The International Commission on Mathematical Instruction was established at the Fourth International Congress of Mathematicians held in Rome in 1908. It was initiated to support a widespread interest among mathematicians in school education. The Rome Congress adopted a resolution, submitted on the initiative of the American mathematician, teacher, educator and historian of mathematics, David Eugene Smith (1860-1944), creating an International Commission with the initial mandate of making a comparative study on the methods and plans of teaching mathematics at secondary schools. The idea of such an international commission had in fact been formulated by Smith himself three years earlier in the newly-established international journal L'Enseignement Mathématique, in his response to a survey proposed by the Editors on the "conditions to be satisfied by a complete — theoretical and practical — teaching of mathematics in higher institutions". The initial ICMI mandate, an international comparative study, ultimately became a massive six-year project producing 187 volumes, containing 310 reports from eighteen countries.
The founding President of ICMI was the distinguished German mathematician Felix Klein (1849-1925), for whom mathematics education was a deep and career-long interest, while the first Secretary-General was Henri Fehr from Switzerland, one of the co-founders of L'Enseignement Mathématique. From the very beginning of ICMI, L'EM was adopted as its official organ, which is still the case today. Later ICMI presidents include such eminent mathematicians as Jacques Hadamard (from 1932 to the War), Marshall H. Stone (1959-1962), André Lichnerowicz (1963-1966), Hans Freudenthal (1967-1970), Jean-Pierre Kahane (1983-1990), Miguel de Guzmán (1991-1998) or Hyman Bass (1999-2006), to name a few. So the interest and productive engagement of serious research mathematicians with school mathematics education, even at the international level, has a long and substantial, albeit uneven, history.
After interruptions of activity around the two World Wars, ICMI was reconstituted in 1952. It was a time when the international mathematical community was being reorganized and ICMI then became an official commission of the International Mathematical Union (IMU).
A small but significant place for mathematics education was reserved at the International Congresses of Mathematicians, in a section initially called "Teaching and History of Mathematics" — it was in this section at the 1900 ICM in Paris that David Hilbert gave the talk "Mathematical Problems" that shaped much of twentieth-century mathematics. As the history of mathematics later acquired a section of its own, the name changed to "Teaching and Popularization of Mathematics" and most recently to "Mathematics Education and Popularization of Mathematics", reflecting the broader nature of the field.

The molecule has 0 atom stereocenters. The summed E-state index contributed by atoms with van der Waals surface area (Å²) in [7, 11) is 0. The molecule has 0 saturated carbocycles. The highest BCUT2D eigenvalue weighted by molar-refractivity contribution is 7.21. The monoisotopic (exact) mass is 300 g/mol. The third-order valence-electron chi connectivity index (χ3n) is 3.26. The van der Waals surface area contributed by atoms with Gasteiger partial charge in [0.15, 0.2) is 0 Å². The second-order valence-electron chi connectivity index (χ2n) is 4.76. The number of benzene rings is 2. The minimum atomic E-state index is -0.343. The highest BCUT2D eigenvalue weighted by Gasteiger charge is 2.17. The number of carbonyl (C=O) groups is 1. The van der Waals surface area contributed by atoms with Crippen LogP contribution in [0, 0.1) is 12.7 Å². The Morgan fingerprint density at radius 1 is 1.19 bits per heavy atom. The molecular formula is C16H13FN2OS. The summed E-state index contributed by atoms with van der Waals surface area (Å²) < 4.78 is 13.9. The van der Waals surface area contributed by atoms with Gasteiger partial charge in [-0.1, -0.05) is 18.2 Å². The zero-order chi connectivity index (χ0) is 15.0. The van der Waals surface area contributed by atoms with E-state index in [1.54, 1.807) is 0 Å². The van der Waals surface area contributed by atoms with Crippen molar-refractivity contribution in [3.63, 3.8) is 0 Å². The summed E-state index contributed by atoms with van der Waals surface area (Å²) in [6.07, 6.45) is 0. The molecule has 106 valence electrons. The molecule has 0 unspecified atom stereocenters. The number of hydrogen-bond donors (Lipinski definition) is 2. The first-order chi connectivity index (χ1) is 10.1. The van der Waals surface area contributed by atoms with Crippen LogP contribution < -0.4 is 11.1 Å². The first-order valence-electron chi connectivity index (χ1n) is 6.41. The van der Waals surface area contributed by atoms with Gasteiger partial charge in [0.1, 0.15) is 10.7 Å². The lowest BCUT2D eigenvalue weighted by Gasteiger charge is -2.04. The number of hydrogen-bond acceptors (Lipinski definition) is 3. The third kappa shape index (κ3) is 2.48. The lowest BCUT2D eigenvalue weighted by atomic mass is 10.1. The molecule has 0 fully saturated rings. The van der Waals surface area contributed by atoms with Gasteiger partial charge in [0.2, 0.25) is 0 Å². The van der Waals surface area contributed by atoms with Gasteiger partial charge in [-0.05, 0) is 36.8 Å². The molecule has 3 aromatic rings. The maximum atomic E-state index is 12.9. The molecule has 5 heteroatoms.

Over time, as the mission of general education expanded (more advanced knowledge, for more people), the needs and complexity of mathematics education grew as well, leading to the development in due course of corresponding communities of both practicing professionals and scholars. The small venue afforded by the one section of the ICM's became inadequate for the communication of problems and ideas in this expanded domain. This led ICMI President Hans Freudenthal to organize the first International Congress on Mathematical Education (ICME) in Lyon, in 1969. These ICME's have since evolved into quadrennial congresses, in years divisible by four. They represent nowadays an important ingredient in the program of activities of ICMI — but far from the sole one, as can be seen from the various pages of this website.
More basic historical information on ICMI can be found in the book
Olli Lehto, Mathematics Without Borders: A History of the International
Mathematical Union, Springer-Verlag, 1998.
as well as in the papers available on the page "Publications about ICMI" on this website.
About ICMI (from the ICMI Bulletin)
A. Geoffrey Howson, “Seventy-five years of the International Commission on Mathematical Instruction???, Educational Studies in Mathematics 15 (1984) 75-93.
Hyman Bass and Bernard R. Hodgson, “The International Commission on Mathematical Instruction - What? Why? For Whom???? Notices of the American Mathematical Society 51 (6) (June/July 2004) 639-644.
To celebrate the centennial of the founding of ICMI, an international symposium, entitled “The First Century of the International Commission on Mathematical Instruction: Reflecting and Shaping the World of Mathematics Education", was held in Rome on 5-8 March, 2008. The event took place in Palazzo Corsini, home of the Accademia Nazionale dei Lincei and the very birth place of ICMI during the 1908 Congress of Mathematicians, and Palazzo Mattei di Paganica, home of the Enciclopedia Italiana. The Proceedings have been puiblished by the Istituto della Enciclopedia Italiana.
On the occasion of the Symposium, a website on the history of the Commission was launched, under the direction of Fulvia Furinghetti and Livia Giacardi. The aim of the History of ICMI website is to offer elements that allow to delineate the full history and some important features of ICMI.
Components of this historical website are:
Since its beginning in 1908, the International Commission on Mathematical Instruction has had as its official organ the journal L'Enseignement Mathématique, established in 1899.
Celebration of the Centennial of L'Enseignement Mathématique
In October 2000, a symposium was organized jointly in Geneva by ICMI and the University of Geneva to celebrate the centennial of the journal. The Proceedings have been published by L'Enseignement Mathématique.